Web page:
In World War II, this country served the allied cause as a giant aircraft carrier and port, providing planes, men and materiel to deploy throughout the Pacific. Allied aircraft flew from the northeastern town of Cairns during the Battle of the Coral Sea — known by some as the “battle that saved Australia.”
The Battle of Milne Bay on the eastern tip of New Guinea, little known to Americans, marked the first time allied troops turned back what had been the unstoppable Japanese. Australians fought that battle, aided by allied aircraft flying from an airstrip inland of the port of Townsville, which played crucial roles in virtually every battle of the Pacific.
Today, the strategic situation is very different. The greatest threats to peace in the region are North Korea and an increasingly assertive China. Indonesia has replaced Japan as the central threat faced by the Australia, although relations between the two states have improved considerably over the last two decades. Defense policymakers still consider the Aussie military’s ability to defeat Indonesia a primary benchmark.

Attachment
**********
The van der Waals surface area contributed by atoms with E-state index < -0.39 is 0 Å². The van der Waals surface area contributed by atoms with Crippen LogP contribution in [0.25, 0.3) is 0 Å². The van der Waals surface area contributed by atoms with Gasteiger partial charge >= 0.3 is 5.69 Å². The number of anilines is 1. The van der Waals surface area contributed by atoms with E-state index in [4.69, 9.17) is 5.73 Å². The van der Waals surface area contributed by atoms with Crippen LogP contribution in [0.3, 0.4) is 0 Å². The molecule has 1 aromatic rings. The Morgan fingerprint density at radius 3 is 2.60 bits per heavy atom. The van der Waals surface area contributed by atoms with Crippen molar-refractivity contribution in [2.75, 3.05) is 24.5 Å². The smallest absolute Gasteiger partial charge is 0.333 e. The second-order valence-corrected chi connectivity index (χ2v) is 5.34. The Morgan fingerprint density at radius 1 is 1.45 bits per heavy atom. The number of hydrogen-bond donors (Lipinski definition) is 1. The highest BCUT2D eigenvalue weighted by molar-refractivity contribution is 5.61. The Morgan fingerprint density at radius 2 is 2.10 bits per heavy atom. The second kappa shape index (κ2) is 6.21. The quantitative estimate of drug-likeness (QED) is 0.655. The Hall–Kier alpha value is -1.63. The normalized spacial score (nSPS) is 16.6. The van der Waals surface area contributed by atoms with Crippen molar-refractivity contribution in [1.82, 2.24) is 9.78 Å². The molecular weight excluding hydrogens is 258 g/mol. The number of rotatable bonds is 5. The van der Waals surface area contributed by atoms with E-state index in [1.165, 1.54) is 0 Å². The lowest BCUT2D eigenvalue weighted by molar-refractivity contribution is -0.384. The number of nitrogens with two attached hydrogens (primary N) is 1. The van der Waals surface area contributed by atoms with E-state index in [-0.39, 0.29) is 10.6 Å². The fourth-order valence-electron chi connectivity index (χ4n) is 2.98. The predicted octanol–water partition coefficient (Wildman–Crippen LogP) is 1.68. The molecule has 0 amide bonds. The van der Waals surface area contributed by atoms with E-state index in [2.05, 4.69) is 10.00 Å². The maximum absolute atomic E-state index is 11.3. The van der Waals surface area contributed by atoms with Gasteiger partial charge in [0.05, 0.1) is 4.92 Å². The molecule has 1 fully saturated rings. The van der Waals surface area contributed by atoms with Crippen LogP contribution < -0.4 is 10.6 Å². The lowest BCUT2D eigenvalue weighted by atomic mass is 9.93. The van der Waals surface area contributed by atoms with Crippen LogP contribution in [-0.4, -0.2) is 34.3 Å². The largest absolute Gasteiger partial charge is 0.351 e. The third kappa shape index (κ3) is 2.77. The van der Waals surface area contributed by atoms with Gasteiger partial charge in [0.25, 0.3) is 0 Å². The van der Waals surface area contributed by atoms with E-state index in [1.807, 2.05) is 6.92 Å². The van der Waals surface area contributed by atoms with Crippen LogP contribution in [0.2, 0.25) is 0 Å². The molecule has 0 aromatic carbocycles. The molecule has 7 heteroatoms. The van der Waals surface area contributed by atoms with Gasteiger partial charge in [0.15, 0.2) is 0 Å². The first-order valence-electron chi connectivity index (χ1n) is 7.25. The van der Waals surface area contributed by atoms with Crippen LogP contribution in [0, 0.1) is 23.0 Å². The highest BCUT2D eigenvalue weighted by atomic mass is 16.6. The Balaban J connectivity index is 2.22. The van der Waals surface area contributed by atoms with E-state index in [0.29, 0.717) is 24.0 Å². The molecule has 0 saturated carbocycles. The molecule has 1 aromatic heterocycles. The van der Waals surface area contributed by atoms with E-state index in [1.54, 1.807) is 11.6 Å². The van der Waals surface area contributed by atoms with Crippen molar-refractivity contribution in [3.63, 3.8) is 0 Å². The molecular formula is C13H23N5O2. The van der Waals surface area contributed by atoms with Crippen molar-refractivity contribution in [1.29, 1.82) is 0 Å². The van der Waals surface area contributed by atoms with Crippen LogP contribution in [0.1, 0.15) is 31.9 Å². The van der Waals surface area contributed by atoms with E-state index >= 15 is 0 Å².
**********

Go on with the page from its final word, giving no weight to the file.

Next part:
What does all this translate into? Defend Australia from the north (hence the carefully circumscribed agreement to allow US Marines to operate from Darwin but not to be based there) and ensure Australian submarines can avoid its enormous shoal waters and deploy undetected from the deep water ports in the south to help protect the country.
That has been the essential model for a long time but some basic strategic facts have recently changed.